Dr. Martin Luther King, Jr. and his wife Coretta being greeted by Rev. Adam Clayton Powell, Jr. (left) and labor leader A. Philip Randolph (right) at the Pan American World Airways terminal, in New York City: Image: Schomburg Center for Research in Black Culture, Photographs and Prints Division, The New York Public Library. (1950 – 1959).
Open as of January 15, a new photography exhibit titled, “Crusader: Martin Luther King Jr.” at the New York Public Library’s Schomberg Center considers Reverend King as man, traveler and friend. The show offers an intimate travelogue of the civil rights leader’s visits to India, Nobel Peace Prize acceptance in Oslo, Norway, and work as a crusader for non-violent civil rights action, captured by noted photographers of the day.
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Martin Luther King Jr. at the 1963 Civil Rights March on Washington, D.C. via Wiki Commons
Fifty years ago, on April 4, 1968, Martin Luther King Jr. was shot as he stood on the balcony of the Lorraine Motel in Memphis, Tennessee. This ended the life of one of the 20th century’s most revered and influential figures. It also began a 15-year campaign to make Dr. King’s birthday a national holiday — the first-ever honoring an African American. That successful quest began with and was spearheaded by a native son of Greenwich Village, Howard Bennett. Bennett was one of the last residents of a Greenwich Village community known as “Little Africa,” a predominantly African-American section of the neighborhood which was, for much of New York’s history through the 19th century, the largest and most important African-American community in the city. That neighborhood centered around present-day Minetta, Thompson, Cornelia, and Gay Streets.
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Photo from an event test run last night, courtesy of Michael Appleton/Mayoral Photo Office
Today, April 3rd, marks the 50th anniversary of when Dr. Martin Luther King, Jr. delivered his final speech, “I’ve Been to the Mountaintop,” in Memphis, Tennessee. In response to the Memphis Sanitation Strike, he called for unity, economic action, and nonviolent protests. He also, eerily, alluded to an untimely death. The following day, April 4, 1968, he was assassinated. To commemorate this final speech, the city will tonight replay it in its entirety throughout Washington Square Park while Mayor de Blasio and First Lady McCray light the arch in MLK’s honor.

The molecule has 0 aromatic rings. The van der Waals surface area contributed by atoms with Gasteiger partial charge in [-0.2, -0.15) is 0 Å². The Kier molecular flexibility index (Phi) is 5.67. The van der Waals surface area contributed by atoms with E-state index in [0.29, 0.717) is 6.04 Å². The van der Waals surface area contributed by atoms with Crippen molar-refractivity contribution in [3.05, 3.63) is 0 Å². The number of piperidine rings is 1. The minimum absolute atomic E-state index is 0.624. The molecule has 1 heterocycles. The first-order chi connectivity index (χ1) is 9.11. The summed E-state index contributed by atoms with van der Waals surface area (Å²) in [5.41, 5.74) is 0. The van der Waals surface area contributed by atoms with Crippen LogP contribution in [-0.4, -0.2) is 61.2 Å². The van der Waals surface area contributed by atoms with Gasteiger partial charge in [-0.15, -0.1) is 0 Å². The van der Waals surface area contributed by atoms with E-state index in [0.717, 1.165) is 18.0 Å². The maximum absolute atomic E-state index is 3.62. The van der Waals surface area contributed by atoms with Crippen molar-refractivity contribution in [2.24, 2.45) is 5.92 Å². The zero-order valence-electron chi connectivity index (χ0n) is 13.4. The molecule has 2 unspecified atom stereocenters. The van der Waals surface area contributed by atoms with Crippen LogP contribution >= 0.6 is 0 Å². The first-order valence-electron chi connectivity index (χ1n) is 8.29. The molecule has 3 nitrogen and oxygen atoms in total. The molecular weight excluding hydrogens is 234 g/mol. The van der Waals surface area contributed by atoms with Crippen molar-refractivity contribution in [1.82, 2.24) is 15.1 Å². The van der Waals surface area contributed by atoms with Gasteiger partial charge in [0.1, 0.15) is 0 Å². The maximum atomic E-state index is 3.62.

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Dr. Benjamin Spock, Dr. King and Monsignor Rice of Pittsburgh march in the Solidarity Day Parade at the United Nations building (April 15, 1967);Photo by Benedict J. Fernadez, courtesy of MCNY
The Museum of the City of New York on Saturday will launch King in New York, a photo exhibition that explores the relationship between Rev. Dr. Martin Luther King Jr. and New York City. The collection, which commemorates the 50th anniversary of King’s death, provides a look into the iconic civil rights leader’s time spent in the city, starting in the 1950s and continuing through the aftermath of his assassination in 1986. New York, as the country’s media capital, allowed MLK to broadcast his words and messages to both local and global audiences, hold national press conferences and speak to influential advocacy and political groups. He gave sermons at the Riverside Church in Morningside Heights and marched to the United Nations in protest against the Vietnam war. Following his death, thousands of New Yorkers marched in Harlem and Midtown to a Central Park concert to mourn together and the city named parks, playgrounds and streets in his honor. King in New York will be on view from Saturday, Jan. 13 to June 1, 2018.
Explore MLK’s New York City connection
Photo of King via Wikimedia; photo of the MLK cubed sculpture courtesy of Wally Gobetz on Flickr
While some of Rev. Dr. Martin Luther King Jr.’s most memorable moments of his career happened down South, like the Montgomery bus boycott and his “I Have a Dream” speech in Washington, support for his goals hailed first from advocacy organizations based in New York City, like the National Urban League. King held sermons at Riverside Church in Morningside Heights, led a march from Central Park to the United Nations in protest of the Vietnam War and received a Medallion of Honor from Mayor Robert Wagner. As a way to honor King and his immense impact on the advancement of civil rights, the city has named streets, parks, playgrounds and more after him. On MLK Day this Monday, 50 years after his untimely death, celebrate by learning about memorials dedicated to him citywide.
Learn more about NYC’s MLK memorials here